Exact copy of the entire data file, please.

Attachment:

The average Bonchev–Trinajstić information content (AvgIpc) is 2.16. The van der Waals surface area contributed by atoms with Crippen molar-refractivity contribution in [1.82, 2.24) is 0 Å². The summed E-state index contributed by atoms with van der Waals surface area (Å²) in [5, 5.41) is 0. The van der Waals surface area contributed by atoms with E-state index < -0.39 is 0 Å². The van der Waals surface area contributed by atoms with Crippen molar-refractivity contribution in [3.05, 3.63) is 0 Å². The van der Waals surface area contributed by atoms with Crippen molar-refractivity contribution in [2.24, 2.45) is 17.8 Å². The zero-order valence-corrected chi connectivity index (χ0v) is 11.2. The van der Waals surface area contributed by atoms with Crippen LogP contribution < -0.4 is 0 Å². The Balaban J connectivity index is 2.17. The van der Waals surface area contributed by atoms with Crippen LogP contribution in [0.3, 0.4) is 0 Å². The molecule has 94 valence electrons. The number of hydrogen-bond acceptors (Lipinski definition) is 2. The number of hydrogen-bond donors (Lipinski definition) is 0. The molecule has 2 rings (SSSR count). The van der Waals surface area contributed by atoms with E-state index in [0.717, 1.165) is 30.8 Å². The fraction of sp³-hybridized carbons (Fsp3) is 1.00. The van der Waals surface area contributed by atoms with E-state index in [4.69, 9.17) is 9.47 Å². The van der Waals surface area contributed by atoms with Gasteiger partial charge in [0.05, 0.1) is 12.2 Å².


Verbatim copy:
The average Bonchev–Trinajstić information content (AvgIpc) is 2.16. The van der Waals surface area contributed by atoms with Crippen molar-refractivity contribution in [1.82, 2.24) is 0 Å². The summed E-state index contributed by atoms with van der Waals surface area (Å²) in [5, 5.41) is 0. The van der Waals surface area contributed by atoms with E-state index < -0.39 is 0 Å². The van der Waals surface area contributed by atoms with Crippen molar-refractivity contribution in [3.05, 3.63) is 0 Å². The van der Waals surface area contributed by atoms with Crippen molar-refractivity contribution in [2.24, 2.45) is 17.8 Å². The zero-order valence-corrected chi connectivity index (χ0v) is 11.2. The van der Waals surface area contributed by atoms with Crippen LogP contribution < -0.4 is 0 Å². The Balaban J connectivity index is 2.17. The van der Waals surface area contributed by atoms with Crippen LogP contribution in [0.3, 0.4) is 0 Å². The molecule has 94 valence electrons. The number of hydrogen-bond acceptors (Lipinski definition) is 2. The number of hydrogen-bond donors (Lipinski definition) is 0. The molecule has 2 rings (SSSR count). The van der Waals surface area contributed by atoms with E-state index in [0.717, 1.165) is 30.8 Å². The fraction of sp³-hybridized carbons (Fsp3) is 1.00. The van der Waals surface area contributed by atoms with E-state index in [4.69, 9.17) is 9.47 Å². The van der Waals surface area contributed by atoms with Gasteiger partial charge in [0.05, 0.1) is 12.2 Å².